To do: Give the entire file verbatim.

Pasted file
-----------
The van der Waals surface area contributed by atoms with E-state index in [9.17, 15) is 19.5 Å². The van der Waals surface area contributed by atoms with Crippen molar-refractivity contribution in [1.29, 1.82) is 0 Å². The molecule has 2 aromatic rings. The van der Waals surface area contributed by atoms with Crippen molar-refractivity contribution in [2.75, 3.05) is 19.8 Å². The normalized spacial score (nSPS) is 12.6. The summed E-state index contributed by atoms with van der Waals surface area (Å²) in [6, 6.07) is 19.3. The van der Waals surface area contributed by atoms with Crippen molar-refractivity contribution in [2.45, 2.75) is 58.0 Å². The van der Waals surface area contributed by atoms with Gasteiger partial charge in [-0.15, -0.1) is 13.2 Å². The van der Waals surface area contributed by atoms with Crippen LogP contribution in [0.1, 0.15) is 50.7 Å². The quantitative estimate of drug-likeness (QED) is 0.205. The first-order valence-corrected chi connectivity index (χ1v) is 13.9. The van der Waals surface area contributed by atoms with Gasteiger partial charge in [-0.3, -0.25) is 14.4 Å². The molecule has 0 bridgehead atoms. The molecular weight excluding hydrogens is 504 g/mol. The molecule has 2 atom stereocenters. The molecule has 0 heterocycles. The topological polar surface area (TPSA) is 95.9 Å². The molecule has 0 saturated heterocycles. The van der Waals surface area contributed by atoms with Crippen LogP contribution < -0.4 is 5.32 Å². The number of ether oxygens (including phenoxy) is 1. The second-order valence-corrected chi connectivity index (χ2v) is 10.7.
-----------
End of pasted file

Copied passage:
The van der Waals surface area contributed by atoms with E-state index in [9.17, 15) is 19.5 Å². The van der Waals surface area contributed by atoms with Crippen molar-refractivity contribution in [1.29, 1.82) is 0 Å². The molecule has 2 aromatic rings. The van der Waals surface area contributed by atoms with Crippen molar-refractivity contribution in [2.75, 3.05) is 19.8 Å². The normalized spacial score (nSPS) is 12.6. The summed E-state index contributed by atoms with van der Waals surface area (Å²) in [6, 6.07) is 19.3. The van der Waals surface area contributed by atoms with Crippen molar-refractivity contribution in [2.45, 2.75) is 58.0 Å². The van der Waals surface area contributed by atoms with Gasteiger partial charge in [-0.15, -0.1) is 13.2 Å². The van der Waals surface area contributed by atoms with Crippen LogP contribution in [0.1, 0.15) is 50.7 Å². The quantitative estimate of drug-likeness (QED) is 0.205. The first-order valence-corrected chi connectivity index (χ1v) is 13.9. The van der Waals surface area contributed by atoms with Gasteiger partial charge in [-0.3, -0.25) is 14.4 Å². The molecule has 0 bridgehead atoms. The molecular weight excluding hydrogens is 504 g/mol. The molecule has 2 atom stereocenters. The molecule has 0 heterocycles. The topological polar surface area (TPSA) is 95.9 Å². The molecule has 0 saturated heterocycles. The van der Waals surface area contributed by atoms with Crippen LogP contribution < -0.4 is 5.32 Å². The number of ether oxygens (including phenoxy) is 1. The second-order valence-corrected chi connectivity index (χ2v) is 10.7.